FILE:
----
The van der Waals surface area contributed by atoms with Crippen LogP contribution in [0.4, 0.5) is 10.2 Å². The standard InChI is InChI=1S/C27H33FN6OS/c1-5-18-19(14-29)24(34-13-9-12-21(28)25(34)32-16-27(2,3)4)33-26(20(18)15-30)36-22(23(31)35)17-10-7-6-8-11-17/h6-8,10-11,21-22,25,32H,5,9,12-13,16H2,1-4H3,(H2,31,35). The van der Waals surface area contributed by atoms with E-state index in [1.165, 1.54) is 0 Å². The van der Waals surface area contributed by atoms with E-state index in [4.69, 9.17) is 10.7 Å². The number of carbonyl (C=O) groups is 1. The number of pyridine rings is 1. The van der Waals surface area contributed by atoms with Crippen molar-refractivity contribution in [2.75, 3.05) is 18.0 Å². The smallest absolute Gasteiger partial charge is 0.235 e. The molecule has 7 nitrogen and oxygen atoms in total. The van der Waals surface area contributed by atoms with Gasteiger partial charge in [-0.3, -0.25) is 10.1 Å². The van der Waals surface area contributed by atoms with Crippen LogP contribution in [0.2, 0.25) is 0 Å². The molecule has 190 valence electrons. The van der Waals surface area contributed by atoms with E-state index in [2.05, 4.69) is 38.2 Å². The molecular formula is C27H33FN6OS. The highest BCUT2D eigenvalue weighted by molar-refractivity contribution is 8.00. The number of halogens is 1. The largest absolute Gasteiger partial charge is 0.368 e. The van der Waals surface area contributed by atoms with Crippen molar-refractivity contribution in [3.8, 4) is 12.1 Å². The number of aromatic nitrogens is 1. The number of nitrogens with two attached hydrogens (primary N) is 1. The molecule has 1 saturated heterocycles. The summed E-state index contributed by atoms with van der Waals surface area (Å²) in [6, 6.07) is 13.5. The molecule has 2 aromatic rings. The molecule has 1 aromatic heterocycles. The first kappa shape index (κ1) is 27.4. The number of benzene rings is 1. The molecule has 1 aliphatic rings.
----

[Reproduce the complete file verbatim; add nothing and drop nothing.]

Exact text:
The van der Waals surface area contributed by atoms with Crippen LogP contribution in [0.4, 0.5) is 10.2 Å². The standard InChI is InChI=1S/C27H33FN6OS/c1-5-18-19(14-29)24(34-13-9-12-21(28)25(34)32-16-27(2,3)4)33-26(20(18)15-30)36-22(23(31)35)17-10-7-6-8-11-17/h6-8,10-11,21-22,25,32H,5,9,12-13,16H2,1-4H3,(H2,31,35). The van der Waals surface area contributed by atoms with E-state index in [1.165, 1.54) is 0 Å². The van der Waals surface area contributed by atoms with E-state index in [4.69, 9.17) is 10.7 Å². The number of carbonyl (C=O) groups is 1. The number of pyridine rings is 1. The van der Waals surface area contributed by atoms with Crippen molar-refractivity contribution in [2.75, 3.05) is 18.0 Å². The smallest absolute Gasteiger partial charge is 0.235 e. The molecule has 7 nitrogen and oxygen atoms in total. The van der Waals surface area contributed by atoms with Gasteiger partial charge in [-0.3, -0.25) is 10.1 Å². The van der Waals surface area contributed by atoms with Crippen LogP contribution in [0.2, 0.25) is 0 Å². The molecule has 190 valence electrons. The van der Waals surface area contributed by atoms with E-state index in [2.05, 4.69) is 38.2 Å². The molecular formula is C27H33FN6OS. The highest BCUT2D eigenvalue weighted by molar-refractivity contribution is 8.00. The number of halogens is 1. The largest absolute Gasteiger partial charge is 0.368 e. The van der Waals surface area contributed by atoms with Crippen molar-refractivity contribution in [3.8, 4) is 12.1 Å². The number of aromatic nitrogens is 1. The number of nitrogens with two attached hydrogens (primary N) is 1. The molecule has 1 saturated heterocycles. The summed E-state index contributed by atoms with van der Waals surface area (Å²) in [6, 6.07) is 13.5. The molecule has 2 aromatic rings. The molecule has 1 aromatic heterocycles. The first kappa shape index (κ1) is 27.4. The number of benzene rings is 1. The molecule has 1 aliphatic rings.